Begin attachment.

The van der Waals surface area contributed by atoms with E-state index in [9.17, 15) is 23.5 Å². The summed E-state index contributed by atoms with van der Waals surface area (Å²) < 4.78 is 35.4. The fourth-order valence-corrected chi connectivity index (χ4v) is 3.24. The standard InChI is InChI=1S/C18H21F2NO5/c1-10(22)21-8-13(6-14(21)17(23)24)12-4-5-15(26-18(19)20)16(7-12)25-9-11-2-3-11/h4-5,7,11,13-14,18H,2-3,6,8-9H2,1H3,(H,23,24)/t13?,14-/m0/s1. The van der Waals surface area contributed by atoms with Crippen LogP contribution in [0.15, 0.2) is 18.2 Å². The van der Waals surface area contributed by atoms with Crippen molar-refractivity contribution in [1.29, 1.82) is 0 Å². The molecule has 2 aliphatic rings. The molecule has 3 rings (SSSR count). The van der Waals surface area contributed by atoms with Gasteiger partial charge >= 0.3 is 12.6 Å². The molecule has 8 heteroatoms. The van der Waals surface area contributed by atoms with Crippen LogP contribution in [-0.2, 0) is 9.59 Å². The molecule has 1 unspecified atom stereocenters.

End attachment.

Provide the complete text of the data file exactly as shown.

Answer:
The van der Waals surface area contributed by atoms with E-state index in [9.17, 15) is 23.5 Å². The summed E-state index contributed by atoms with van der Waals surface area (Å²) < 4.78 is 35.4. The fourth-order valence-corrected chi connectivity index (χ4v) is 3.24. The standard InChI is InChI=1S/C18H21F2NO5/c1-10(22)21-8-13(6-14(21)17(23)24)12-4-5-15(26-18(19)20)16(7-12)25-9-11-2-3-11/h4-5,7,11,13-14,18H,2-3,6,8-9H2,1H3,(H,23,24)/t13?,14-/m0/s1. The van der Waals surface area contributed by atoms with Crippen LogP contribution in [0.15, 0.2) is 18.2 Å². The van der Waals surface area contributed by atoms with Crippen molar-refractivity contribution in [1.29, 1.82) is 0 Å². The molecule has 2 aliphatic rings. The molecule has 3 rings (SSSR count). The van der Waals surface area contributed by atoms with Gasteiger partial charge >= 0.3 is 12.6 Å². The molecule has 8 heteroatoms. The van der Waals surface area contributed by atoms with Crippen LogP contribution in [-0.2, 0) is 9.59 Å². The molecule has 1 unspecified atom stereocenters.